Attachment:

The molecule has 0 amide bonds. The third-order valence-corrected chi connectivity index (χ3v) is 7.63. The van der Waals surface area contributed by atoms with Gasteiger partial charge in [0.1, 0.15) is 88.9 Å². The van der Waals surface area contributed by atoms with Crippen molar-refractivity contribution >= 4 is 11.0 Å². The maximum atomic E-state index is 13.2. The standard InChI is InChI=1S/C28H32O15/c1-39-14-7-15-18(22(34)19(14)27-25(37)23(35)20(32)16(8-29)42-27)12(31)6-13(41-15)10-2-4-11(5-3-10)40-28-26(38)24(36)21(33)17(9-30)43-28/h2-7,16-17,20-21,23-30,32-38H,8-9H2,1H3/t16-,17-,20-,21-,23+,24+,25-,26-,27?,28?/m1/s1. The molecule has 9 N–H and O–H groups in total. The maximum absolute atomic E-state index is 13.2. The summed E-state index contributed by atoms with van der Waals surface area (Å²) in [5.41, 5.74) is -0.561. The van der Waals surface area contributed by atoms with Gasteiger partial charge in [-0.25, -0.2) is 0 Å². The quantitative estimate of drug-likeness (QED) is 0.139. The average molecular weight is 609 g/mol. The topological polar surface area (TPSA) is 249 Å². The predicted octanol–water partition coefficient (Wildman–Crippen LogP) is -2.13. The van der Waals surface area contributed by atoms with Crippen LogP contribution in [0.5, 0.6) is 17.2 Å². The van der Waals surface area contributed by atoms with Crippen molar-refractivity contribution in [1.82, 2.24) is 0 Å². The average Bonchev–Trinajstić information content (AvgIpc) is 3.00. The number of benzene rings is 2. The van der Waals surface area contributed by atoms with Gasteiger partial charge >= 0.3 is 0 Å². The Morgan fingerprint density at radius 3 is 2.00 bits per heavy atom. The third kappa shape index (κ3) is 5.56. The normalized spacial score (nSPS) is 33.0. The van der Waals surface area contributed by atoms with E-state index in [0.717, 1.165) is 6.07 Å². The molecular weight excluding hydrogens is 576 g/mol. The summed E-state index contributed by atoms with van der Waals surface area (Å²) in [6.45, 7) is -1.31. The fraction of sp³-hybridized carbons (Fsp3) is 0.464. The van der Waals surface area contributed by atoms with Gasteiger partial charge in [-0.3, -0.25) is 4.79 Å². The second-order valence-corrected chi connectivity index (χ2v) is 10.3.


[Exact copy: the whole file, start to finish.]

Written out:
The molecule has 0 amide bonds. The third-order valence-corrected chi connectivity index (χ3v) is 7.63. The van der Waals surface area contributed by atoms with Gasteiger partial charge in [0.1, 0.15) is 88.9 Å². The van der Waals surface area contributed by atoms with Crippen molar-refractivity contribution >= 4 is 11.0 Å². The maximum atomic E-state index is 13.2. The standard InChI is InChI=1S/C28H32O15/c1-39-14-7-15-18(22(34)19(14)27-25(37)23(35)20(32)16(8-29)42-27)12(31)6-13(41-15)10-2-4-11(5-3-10)40-28-26(38)24(36)21(33)17(9-30)43-28/h2-7,16-17,20-21,23-30,32-38H,8-9H2,1H3/t16-,17-,20-,21-,23+,24+,25-,26-,27?,28?/m1/s1. The molecule has 9 N–H and O–H groups in total. The maximum absolute atomic E-state index is 13.2. The summed E-state index contributed by atoms with van der Waals surface area (Å²) in [5.41, 5.74) is -0.561. The van der Waals surface area contributed by atoms with Gasteiger partial charge in [-0.25, -0.2) is 0 Å². The quantitative estimate of drug-likeness (QED) is 0.139. The average molecular weight is 609 g/mol. The topological polar surface area (TPSA) is 249 Å². The predicted octanol–water partition coefficient (Wildman–Crippen LogP) is -2.13. The van der Waals surface area contributed by atoms with Crippen LogP contribution in [0.5, 0.6) is 17.2 Å². The van der Waals surface area contributed by atoms with Crippen molar-refractivity contribution in [1.82, 2.24) is 0 Å². The average Bonchev–Trinajstić information content (AvgIpc) is 3.00. The number of benzene rings is 2. The van der Waals surface area contributed by atoms with Gasteiger partial charge >= 0.3 is 0 Å². The Morgan fingerprint density at radius 3 is 2.00 bits per heavy atom. The third kappa shape index (κ3) is 5.56. The normalized spacial score (nSPS) is 33.0. The van der Waals surface area contributed by atoms with E-state index in [0.717, 1.165) is 6.07 Å². The molecular weight excluding hydrogens is 576 g/mol. The summed E-state index contributed by atoms with van der Waals surface area (Å²) in [6.45, 7) is -1.31. The fraction of sp³-hybridized carbons (Fsp3) is 0.464. The van der Waals surface area contributed by atoms with Gasteiger partial charge in [-0.3, -0.25) is 4.79 Å². The second-order valence-corrected chi connectivity index (χ2v) is 10.3.